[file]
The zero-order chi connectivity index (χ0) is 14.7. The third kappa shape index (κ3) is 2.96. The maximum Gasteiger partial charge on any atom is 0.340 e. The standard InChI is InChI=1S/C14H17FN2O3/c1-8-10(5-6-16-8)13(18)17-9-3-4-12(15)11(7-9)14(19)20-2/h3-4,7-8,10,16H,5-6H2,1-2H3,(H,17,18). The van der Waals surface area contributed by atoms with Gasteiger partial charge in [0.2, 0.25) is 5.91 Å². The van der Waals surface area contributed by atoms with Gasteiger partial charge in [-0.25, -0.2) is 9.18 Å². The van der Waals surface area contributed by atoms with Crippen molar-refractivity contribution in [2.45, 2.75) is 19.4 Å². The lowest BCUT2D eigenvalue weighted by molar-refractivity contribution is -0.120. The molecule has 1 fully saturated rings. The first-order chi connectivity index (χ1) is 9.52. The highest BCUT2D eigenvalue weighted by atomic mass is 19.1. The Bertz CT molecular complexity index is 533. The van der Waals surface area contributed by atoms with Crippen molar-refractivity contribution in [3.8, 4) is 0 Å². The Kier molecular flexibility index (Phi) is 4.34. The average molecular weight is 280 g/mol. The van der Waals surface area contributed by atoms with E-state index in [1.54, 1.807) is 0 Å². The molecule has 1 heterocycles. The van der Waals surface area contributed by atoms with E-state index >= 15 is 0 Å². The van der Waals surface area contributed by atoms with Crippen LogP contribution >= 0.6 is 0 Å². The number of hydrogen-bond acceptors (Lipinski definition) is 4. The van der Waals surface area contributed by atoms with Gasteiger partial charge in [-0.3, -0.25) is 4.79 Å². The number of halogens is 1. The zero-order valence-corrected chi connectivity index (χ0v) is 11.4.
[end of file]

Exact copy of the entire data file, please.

The zero-order chi connectivity index (χ0) is 14.7. The third kappa shape index (κ3) is 2.96. The maximum Gasteiger partial charge on any atom is 0.340 e. The standard InChI is InChI=1S/C14H17FN2O3/c1-8-10(5-6-16-8)13(18)17-9-3-4-12(15)11(7-9)14(19)20-2/h3-4,7-8,10,16H,5-6H2,1-2H3,(H,17,18). The van der Waals surface area contributed by atoms with Gasteiger partial charge in [0.2, 0.25) is 5.91 Å². The van der Waals surface area contributed by atoms with Gasteiger partial charge in [-0.25, -0.2) is 9.18 Å². The van der Waals surface area contributed by atoms with Crippen molar-refractivity contribution in [2.45, 2.75) is 19.4 Å². The lowest BCUT2D eigenvalue weighted by molar-refractivity contribution is -0.120. The molecule has 1 fully saturated rings. The first-order chi connectivity index (χ1) is 9.52. The highest BCUT2D eigenvalue weighted by atomic mass is 19.1. The Bertz CT molecular complexity index is 533. The van der Waals surface area contributed by atoms with Crippen molar-refractivity contribution in [3.8, 4) is 0 Å². The Kier molecular flexibility index (Phi) is 4.34. The average molecular weight is 280 g/mol. The van der Waals surface area contributed by atoms with E-state index in [1.54, 1.807) is 0 Å². The molecule has 1 heterocycles. The van der Waals surface area contributed by atoms with E-state index >= 15 is 0 Å². The van der Waals surface area contributed by atoms with Crippen LogP contribution >= 0.6 is 0 Å². The number of hydrogen-bond acceptors (Lipinski definition) is 4. The van der Waals surface area contributed by atoms with Gasteiger partial charge in [-0.3, -0.25) is 4.79 Å². The number of halogens is 1. The zero-order valence-corrected chi connectivity index (χ0v) is 11.4.